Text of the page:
Another common argument you’ll find is that teens don’t possess a great enough interest in politics, which will lead to low turn-out during the election; therefore, defeating the purpose of allowing them to vote. To me this sounds like an issue that would solve itself. If you’re allowed to vote at a younger age, wouldn’t that be all the more reason to invest time into what’s happening in the world? Is it unreasonable to believe that the reason teens and children may pay less attention to politics is because the outcome of an election ultimately has nothing to do with their own opinion or decision? In other words, because they can’t do anything about it. While I’m sure there are individuals my age who pay close attention to the political landscape of America, there’s never been much incentive for the average teen to do so until they are of the age to vote.

Simply put, there’s nothing at stake for the average teen if they choose to ignore current events. Everything will happen and teens must suck it up and move on no matter what they believe. However, shouldn’t those approaching adulthood have a say in the future of the society they are soon to be released into? Those soon to inherit this country should have a choice. 

Also, if we’re going by the logic of “these people don’t know what’s happening, their minds aren’t strong enough to grasp the situation at hand, nothing affects them the same as hard-working Americans,” why are the retired or elderly allowed to vote? While I can assure you that I don’t truly believe either the elderly or retired should be deprived of a vote, think of the hypocrisy this creates.  

If the issue is that 16-year olds can’t keep up-to-date with politics, why is the voting age set at eighteen? Since when do eighteen year olds suddenly have all the time in the world? Stating that teenagers can’t keep up-to-date is, itself, outdated. The abundance of easily-accessible media allows for even teenagers to keep up-to-speed. With the rise of social media, 16-year olds and 18-year olds are basically within the same demographic now. So why can’t one have the same level of trust as the other? Turning eighteen doesn’t open some kind of third eye in us, folks. The world would be a much different place if that were true.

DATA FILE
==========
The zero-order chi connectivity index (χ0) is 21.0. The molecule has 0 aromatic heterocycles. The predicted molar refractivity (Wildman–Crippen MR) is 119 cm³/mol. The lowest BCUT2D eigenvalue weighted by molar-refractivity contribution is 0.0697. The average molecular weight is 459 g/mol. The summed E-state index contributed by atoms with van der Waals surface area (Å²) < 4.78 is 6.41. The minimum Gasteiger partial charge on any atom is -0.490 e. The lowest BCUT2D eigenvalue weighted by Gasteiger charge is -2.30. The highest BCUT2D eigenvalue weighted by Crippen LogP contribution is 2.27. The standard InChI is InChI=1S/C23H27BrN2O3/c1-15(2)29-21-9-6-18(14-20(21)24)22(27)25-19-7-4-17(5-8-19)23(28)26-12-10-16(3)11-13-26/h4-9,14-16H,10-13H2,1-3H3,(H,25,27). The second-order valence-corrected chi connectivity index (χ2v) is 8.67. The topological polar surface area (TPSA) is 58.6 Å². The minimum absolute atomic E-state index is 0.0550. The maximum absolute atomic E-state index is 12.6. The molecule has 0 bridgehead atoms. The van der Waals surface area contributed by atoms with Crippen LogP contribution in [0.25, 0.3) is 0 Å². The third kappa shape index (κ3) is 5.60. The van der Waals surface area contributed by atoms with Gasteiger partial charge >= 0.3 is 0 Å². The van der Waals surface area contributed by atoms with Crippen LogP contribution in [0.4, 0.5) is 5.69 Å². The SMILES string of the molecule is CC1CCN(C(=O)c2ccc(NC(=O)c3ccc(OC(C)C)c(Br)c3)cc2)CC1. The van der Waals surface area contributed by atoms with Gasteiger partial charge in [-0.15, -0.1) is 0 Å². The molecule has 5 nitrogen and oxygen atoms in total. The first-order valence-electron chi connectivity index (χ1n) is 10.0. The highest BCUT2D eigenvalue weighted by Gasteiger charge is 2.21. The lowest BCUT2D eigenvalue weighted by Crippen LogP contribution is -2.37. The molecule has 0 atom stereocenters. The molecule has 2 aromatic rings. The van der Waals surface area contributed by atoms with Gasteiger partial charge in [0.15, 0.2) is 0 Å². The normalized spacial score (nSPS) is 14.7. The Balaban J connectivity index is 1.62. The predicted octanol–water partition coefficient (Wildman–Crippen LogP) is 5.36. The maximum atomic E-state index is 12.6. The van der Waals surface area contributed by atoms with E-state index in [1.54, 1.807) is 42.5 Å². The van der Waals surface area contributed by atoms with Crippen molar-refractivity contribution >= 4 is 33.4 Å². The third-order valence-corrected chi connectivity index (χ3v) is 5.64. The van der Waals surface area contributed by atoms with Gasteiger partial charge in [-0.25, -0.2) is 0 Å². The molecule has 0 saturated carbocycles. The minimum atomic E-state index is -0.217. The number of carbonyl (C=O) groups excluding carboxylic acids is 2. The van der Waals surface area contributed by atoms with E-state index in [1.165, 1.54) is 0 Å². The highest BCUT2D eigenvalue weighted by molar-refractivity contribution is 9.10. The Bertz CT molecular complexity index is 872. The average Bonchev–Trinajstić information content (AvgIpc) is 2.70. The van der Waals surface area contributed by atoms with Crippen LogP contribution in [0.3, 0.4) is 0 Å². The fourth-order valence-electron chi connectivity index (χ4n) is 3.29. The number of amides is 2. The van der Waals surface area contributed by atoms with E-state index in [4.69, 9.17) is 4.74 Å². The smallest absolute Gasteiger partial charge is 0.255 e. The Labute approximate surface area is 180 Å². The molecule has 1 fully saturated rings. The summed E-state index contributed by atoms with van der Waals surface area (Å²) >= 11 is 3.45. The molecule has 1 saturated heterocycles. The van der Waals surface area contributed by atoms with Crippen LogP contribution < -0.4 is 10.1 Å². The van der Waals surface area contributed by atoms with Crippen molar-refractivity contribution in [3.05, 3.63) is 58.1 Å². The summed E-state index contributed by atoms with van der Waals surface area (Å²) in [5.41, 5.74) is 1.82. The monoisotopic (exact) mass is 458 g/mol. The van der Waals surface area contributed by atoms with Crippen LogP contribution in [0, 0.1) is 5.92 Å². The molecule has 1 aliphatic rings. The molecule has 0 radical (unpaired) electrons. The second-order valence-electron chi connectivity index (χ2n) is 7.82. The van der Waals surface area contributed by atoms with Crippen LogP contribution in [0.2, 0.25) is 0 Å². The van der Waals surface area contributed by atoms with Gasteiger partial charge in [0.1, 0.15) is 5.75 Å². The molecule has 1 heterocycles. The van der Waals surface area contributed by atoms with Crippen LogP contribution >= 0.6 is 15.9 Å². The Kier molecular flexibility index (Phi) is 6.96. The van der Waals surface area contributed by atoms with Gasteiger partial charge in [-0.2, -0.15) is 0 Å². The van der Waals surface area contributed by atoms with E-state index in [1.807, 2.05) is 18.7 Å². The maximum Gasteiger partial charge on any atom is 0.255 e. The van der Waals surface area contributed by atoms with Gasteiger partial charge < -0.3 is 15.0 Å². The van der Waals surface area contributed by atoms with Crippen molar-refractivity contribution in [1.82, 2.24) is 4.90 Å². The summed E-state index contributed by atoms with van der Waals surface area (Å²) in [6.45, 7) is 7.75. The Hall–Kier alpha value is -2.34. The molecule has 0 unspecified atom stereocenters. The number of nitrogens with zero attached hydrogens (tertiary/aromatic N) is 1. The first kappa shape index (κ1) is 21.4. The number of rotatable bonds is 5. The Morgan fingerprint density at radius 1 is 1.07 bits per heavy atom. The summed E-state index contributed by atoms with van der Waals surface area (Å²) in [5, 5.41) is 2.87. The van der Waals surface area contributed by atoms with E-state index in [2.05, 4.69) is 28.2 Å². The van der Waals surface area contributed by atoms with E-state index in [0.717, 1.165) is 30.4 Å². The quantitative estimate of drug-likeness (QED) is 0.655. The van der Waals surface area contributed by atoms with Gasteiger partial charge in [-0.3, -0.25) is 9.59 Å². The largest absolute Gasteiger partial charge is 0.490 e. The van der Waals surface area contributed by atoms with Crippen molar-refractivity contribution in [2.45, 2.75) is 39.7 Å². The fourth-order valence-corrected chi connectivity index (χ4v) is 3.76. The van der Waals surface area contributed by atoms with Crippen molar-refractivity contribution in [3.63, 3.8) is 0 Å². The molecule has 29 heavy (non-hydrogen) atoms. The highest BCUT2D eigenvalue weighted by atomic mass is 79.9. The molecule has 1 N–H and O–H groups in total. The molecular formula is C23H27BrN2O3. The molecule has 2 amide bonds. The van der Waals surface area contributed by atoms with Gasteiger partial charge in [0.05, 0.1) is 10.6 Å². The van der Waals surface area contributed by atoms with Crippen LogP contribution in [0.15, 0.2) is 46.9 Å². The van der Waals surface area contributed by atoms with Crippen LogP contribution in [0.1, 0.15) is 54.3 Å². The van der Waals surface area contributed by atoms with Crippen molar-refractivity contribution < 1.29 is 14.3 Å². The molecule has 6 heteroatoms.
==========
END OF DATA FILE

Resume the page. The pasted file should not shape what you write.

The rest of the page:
Now I did promise I would examine both sides, so here we go. 

Though I do believe access to social media and the internet helps streamline the news cycle, a constant flow of information can easily lead to a mental overload. Something the mind of a teen isn’t built to handle. It’s very plausible that having several sources of information can cause confusion and lead to misinterpretation. It’s the same idea I discussed earlier, except I believe that the misinformation may come from an abundance of media rather than a lack thereof. 

I don’t exclusively believe that the voting age must be lowered. Both sides of the fence present respectable and level headed rebuttals – something that’s always felt to be in short supply. I can understand the view of both the teens longing to do their civic duty, as well as the view of the adults who those teens wish to share power with. My intention is not to diminish any opposing viewpoints; rather, it’s to legitimize the one I lean more towards. It’s easy to dismiss teens in a discussion like this since they don’t exactly have the best reputation when it comes to anything – as they’re the gold standard of “a bad apple ruins the bunch.” No one likes them and they barely like each other – why would we listen to them? However, the more I looked into it, the more I felt the desire to vote was a sensible one. Their purpose is not to seize more power: it’s to give those, who have a sincere passion for change, a more respectable platform.